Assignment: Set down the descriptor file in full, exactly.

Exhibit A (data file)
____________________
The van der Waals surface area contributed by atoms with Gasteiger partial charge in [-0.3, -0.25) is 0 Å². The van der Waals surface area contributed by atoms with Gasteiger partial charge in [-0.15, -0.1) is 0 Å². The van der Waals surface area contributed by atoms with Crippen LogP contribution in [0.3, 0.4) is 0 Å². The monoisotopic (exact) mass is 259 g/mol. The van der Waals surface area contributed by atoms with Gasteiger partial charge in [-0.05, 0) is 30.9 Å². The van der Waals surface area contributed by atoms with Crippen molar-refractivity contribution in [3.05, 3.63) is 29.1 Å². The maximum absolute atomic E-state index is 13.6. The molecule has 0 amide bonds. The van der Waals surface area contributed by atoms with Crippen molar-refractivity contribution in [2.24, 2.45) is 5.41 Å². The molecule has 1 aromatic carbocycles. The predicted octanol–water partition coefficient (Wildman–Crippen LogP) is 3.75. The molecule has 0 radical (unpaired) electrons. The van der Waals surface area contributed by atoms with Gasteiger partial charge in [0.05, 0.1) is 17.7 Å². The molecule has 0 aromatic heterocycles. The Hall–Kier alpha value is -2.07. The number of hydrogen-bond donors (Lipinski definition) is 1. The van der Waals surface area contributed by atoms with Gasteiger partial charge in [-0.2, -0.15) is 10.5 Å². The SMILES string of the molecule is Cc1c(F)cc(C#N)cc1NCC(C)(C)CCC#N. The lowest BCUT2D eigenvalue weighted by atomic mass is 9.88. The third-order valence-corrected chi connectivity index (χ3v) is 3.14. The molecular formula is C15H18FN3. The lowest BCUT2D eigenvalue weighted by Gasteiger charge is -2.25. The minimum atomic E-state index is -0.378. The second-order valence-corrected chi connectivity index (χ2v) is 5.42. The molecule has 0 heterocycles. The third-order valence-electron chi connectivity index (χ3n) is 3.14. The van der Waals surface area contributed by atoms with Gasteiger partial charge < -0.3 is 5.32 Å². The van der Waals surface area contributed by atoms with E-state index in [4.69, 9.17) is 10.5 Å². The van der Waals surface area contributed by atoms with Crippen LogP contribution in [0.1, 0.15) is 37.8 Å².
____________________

The van der Waals surface area contributed by atoms with Gasteiger partial charge in [-0.3, -0.25) is 0 Å². The van der Waals surface area contributed by atoms with Gasteiger partial charge in [-0.15, -0.1) is 0 Å². The van der Waals surface area contributed by atoms with Crippen LogP contribution in [0.3, 0.4) is 0 Å². The monoisotopic (exact) mass is 259 g/mol. The van der Waals surface area contributed by atoms with Gasteiger partial charge in [-0.05, 0) is 30.9 Å². The van der Waals surface area contributed by atoms with Crippen molar-refractivity contribution in [3.05, 3.63) is 29.1 Å². The maximum absolute atomic E-state index is 13.6. The molecule has 0 amide bonds. The van der Waals surface area contributed by atoms with Crippen molar-refractivity contribution in [2.24, 2.45) is 5.41 Å². The molecule has 1 aromatic carbocycles. The predicted octanol–water partition coefficient (Wildman–Crippen LogP) is 3.75. The molecule has 0 radical (unpaired) electrons. The van der Waals surface area contributed by atoms with Gasteiger partial charge in [0.05, 0.1) is 17.7 Å². The molecule has 0 aromatic heterocycles. The Hall–Kier alpha value is -2.07. The number of hydrogen-bond donors (Lipinski definition) is 1. The van der Waals surface area contributed by atoms with Gasteiger partial charge in [-0.2, -0.15) is 10.5 Å². The SMILES string of the molecule is Cc1c(F)cc(C#N)cc1NCC(C)(C)CCC#N. The lowest BCUT2D eigenvalue weighted by atomic mass is 9.88. The third-order valence-corrected chi connectivity index (χ3v) is 3.14. The molecular formula is C15H18FN3. The lowest BCUT2D eigenvalue weighted by Gasteiger charge is -2.25. The minimum atomic E-state index is -0.378. The second-order valence-corrected chi connectivity index (χ2v) is 5.42. The molecule has 0 heterocycles. The third-order valence-electron chi connectivity index (χ3n) is 3.14. The van der Waals surface area contributed by atoms with Gasteiger partial charge < -0.3 is 5.32 Å². The van der Waals surface area contributed by atoms with E-state index in [4.69, 9.17) is 10.5 Å². The van der Waals surface area contributed by atoms with Crippen LogP contribution in [0.1, 0.15) is 37.8 Å².